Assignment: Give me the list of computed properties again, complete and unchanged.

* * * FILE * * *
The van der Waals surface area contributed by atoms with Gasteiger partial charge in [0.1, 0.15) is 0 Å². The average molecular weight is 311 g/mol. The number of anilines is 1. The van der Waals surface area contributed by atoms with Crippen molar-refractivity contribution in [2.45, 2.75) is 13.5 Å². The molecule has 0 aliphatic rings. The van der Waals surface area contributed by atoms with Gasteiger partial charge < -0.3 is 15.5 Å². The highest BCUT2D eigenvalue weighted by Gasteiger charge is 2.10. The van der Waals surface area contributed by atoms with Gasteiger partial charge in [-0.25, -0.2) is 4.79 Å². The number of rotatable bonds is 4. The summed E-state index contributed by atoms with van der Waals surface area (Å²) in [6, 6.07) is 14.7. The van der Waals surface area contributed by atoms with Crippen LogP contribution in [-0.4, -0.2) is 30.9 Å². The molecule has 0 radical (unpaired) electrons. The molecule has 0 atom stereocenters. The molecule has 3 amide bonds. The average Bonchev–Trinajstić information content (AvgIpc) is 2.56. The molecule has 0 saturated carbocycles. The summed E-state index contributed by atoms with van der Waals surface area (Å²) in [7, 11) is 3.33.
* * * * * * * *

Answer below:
The van der Waals surface area contributed by atoms with Gasteiger partial charge in [0.1, 0.15) is 0 Å². The average molecular weight is 311 g/mol. The number of anilines is 1. The van der Waals surface area contributed by atoms with Crippen molar-refractivity contribution in [2.45, 2.75) is 13.5 Å². The molecule has 0 aliphatic rings. The van der Waals surface area contributed by atoms with Gasteiger partial charge < -0.3 is 15.5 Å². The highest BCUT2D eigenvalue weighted by Gasteiger charge is 2.10. The van der Waals surface area contributed by atoms with Gasteiger partial charge in [-0.25, -0.2) is 4.79 Å². The number of rotatable bonds is 4. The summed E-state index contributed by atoms with van der Waals surface area (Å²) in [6, 6.07) is 14.7. The van der Waals surface area contributed by atoms with Crippen LogP contribution in [-0.4, -0.2) is 30.9 Å². The molecule has 0 radical (unpaired) electrons. The molecule has 0 atom stereocenters. The molecule has 3 amide bonds. The average Bonchev–Trinajstić information content (AvgIpc) is 2.56. The molecule has 0 saturated carbocycles. The summed E-state index contributed by atoms with van der Waals surface area (Å²) in [7, 11) is 3.33.